Episode 13: Messages | Scryer's Gulch
The wretched Rabbit woke up at dawn inside the wire cage, naked and shivering. "John?" he called weakly.
"Sheriff's asleepin," said Aloysius. "Hey! Runnels! Wake up! Yer brother's lost his fur!"
John scrambled up from his cot, instantly awake. "Sorry, Rab, sorry! I'm coming." He opened the latch on the cage and helped Rabbit to stand; he wrapped his brother in the still-warm blanket from the cot. "Are you all right?"
"Did I scratch or bite?" said Rabbit. "I'm so afraid I'm going to bite you some day, Johnny--if I ever brought this on you, I'd throw myself in the river!"
"Don't talk about that now," said John. "Are you hungry?"
"Starving!" said Rabbit, sucking on a tooth. "Dang it, I always get clover stuck between my teeth."
"Get dressed and we'll go see what Mrs Smith has for breakfast."
Once at their own kitchen table, with huge stacks of their housekeeper's pancakes in front of them, John finally allowed himself to think about what Rabbit said. Some day, he'd bite John, or worse, Jamie. What could be done? He didn't know. Rabbit had more than once talked about ending his life, but John always talked him out of it. "You can't do that to Jamie, little brother. There has to be something someone can do. Some day, someone will find a cure," he'd say, and his good-natured brother would nod and say, "Of course they will, Johnny," and give his sunny, lopsided smile. Such dark thoughts usually put him off his breakfast, but he was so very hungry, and Mrs Smith was such a good cook.
He waved Jamie off to school and sent Rabbit back to mind the jail. There was only the one prisoner: the man who'd knocked his mining partner over the head at the Lucky Pint. He'd never fully woken from his drunk, still sprawled on the bunk in his cell and occasionally muttering to himself. Doc Horridge said the man had a wet brain, and might never wake up to face the noose. But then, his injured partner still lingered on, so maybe it wouldn't come to a hanging after all. That'd disappoint a fair number of folks in town, thought John as he put on his hat and left the house, but they'd just have to make do with other entertainment.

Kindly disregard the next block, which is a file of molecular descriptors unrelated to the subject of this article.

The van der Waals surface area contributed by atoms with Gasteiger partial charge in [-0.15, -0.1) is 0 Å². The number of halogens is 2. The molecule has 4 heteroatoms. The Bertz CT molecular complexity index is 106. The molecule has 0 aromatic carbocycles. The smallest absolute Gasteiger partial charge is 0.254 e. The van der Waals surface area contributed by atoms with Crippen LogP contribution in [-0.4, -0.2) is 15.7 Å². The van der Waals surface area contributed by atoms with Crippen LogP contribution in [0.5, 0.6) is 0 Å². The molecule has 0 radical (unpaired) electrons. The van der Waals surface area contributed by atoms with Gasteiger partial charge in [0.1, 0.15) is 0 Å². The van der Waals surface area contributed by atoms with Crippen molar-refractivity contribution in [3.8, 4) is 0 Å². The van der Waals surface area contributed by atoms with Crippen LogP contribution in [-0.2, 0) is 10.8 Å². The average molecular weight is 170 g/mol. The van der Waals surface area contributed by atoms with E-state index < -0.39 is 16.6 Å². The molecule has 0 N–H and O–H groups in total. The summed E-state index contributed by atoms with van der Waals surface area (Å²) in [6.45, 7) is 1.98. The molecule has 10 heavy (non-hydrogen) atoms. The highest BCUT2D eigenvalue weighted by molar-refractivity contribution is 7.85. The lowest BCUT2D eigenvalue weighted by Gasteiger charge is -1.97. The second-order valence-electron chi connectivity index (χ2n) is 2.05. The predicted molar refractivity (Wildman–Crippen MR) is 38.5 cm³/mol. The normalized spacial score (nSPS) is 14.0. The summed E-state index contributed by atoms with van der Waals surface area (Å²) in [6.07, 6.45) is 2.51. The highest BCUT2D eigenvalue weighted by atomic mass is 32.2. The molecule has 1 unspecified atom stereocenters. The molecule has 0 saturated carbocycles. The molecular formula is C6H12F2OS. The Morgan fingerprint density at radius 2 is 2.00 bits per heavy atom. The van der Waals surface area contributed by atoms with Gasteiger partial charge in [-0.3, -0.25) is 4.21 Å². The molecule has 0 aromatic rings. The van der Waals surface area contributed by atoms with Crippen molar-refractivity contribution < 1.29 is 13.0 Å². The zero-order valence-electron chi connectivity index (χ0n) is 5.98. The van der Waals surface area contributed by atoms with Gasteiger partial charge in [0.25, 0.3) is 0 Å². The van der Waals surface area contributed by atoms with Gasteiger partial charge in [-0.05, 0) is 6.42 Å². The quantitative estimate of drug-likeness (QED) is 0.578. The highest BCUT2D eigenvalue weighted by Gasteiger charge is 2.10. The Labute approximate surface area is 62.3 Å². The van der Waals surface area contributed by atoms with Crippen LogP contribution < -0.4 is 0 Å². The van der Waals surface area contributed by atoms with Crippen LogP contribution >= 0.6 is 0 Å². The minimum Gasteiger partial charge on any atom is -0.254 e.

He glanced over at the Prake house and caught sight of Georgie, staring despondently out of an upstairs window; Mayor Prake had kept him home from school. He spotted the Sheriff. John kept his gaze cool and neutral, but Georgie flushed angrily; unshed tears shone in his eyes before he turned away. That could be the look of a boy caught out, thought John, but it also looked a lot like outraged innocence. Maybe Miss Duniway was right about the schoolhouse vandalism.
Miss Duniway. He absently patted his pistol, and walked out to Main Street. He checked himself; there she was, coming toward him down the boardwalk on her way to the school. He touched the brim of his hat. "Miss Duniway. Good morning."
He expected her to greet him and keep moving, but instead she stopped before him, putting out a white-gloved hand; he wondered if she still had the derringer rig on, and whether she'd ever pull it on him. "Sheriff Runnels--your brother...?" Her face was all concern, genuine concern as best he could tell, and he usually could.
"Thank you for inquiring. He is much better this morning, though I fear his complaint will return again this evening."
"To be sure," she murmured. "Can I be in any way helpful to you or your brother--perhaps care for Jamie?"
"Mrs Smith is our housekeeper. She's there for Jamie while Rabbit and I are otherwise occupied."
"I do like to be useful when there's trouble, you see," she said.
"Oh, I'm convinced you're drawn to trouble, Miss Duniway, and that you make yourself quite useful."